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Study Shows Transcription Factor Plays Key Role in Pain Process

January 31, 2006

In 1991, a team of scientists isolated a gene whose protein regulates the copying of genes, called a transcription factor. They named their find acute myeloid leukemia 1, or AML1, highlighting the fact that the gene is one of the most common chromosomal breakpoints in people with acute myeloid leukemia.  As often happens with initial gene names, however, the AML1 moniker has proved to be biologically shortsighted.  AML1, now also known as Runx1, has over the last 15 years been linked to the differentiation of red blood cells, bone cells, and certain immune cells. Now, in the February 2 issue of the journal Neuron, NIDCR grantees and colleagues show in mouse studies that AML1/Runx1 seems to play a major role in coordinating the differentiation of a broad subset of nociceptive cells, the front line sensory nerve cells that initiate the sensation that we recognize as pain.  By adulthood, the scientists determined the Runx1 protein is restricted to nociceptive cells that express the surface-bound receptor for neurotrophin, an important family of growth factors.  The scientists then showed that within these cells the Runx1 protein helps to turn on and off many ion channels, the pore-forming proteins that allow the cell to cell transfer of nociceptive information.  In fact, the scientists reported that adult mice lacking Runx1 showed specific defects in their perception of thermal and neuropathic pain. They noted the identification of Runx1 as “a core transcriptional control program for many ion channels and receptors known transduce noxious stimuli has intriguing implications for the design of more effective pain therapies.”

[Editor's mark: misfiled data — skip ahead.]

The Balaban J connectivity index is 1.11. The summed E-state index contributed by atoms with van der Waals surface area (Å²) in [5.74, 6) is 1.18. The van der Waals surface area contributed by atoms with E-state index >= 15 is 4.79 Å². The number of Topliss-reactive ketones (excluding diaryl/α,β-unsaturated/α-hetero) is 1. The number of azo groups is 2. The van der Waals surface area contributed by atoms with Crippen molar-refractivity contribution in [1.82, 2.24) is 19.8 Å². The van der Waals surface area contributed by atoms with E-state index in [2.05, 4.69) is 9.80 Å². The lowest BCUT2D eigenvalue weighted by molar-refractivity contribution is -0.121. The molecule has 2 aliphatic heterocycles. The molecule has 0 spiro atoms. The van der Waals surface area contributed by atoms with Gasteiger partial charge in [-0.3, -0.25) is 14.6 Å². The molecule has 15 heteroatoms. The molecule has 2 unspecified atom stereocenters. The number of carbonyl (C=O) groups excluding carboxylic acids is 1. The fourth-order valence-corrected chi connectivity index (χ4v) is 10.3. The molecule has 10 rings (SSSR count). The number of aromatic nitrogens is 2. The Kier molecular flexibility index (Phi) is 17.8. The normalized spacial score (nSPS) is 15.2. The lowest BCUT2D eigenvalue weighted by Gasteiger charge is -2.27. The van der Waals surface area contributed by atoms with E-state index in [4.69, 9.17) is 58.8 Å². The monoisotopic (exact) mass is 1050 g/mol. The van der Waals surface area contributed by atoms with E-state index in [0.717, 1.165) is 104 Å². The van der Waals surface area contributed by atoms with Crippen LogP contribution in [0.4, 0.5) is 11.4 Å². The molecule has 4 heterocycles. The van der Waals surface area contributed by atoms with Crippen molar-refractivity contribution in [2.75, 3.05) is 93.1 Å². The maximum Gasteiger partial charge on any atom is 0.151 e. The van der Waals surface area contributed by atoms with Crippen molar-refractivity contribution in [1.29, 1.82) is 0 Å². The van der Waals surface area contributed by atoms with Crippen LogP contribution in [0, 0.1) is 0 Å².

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This page last updated: March 24, 2014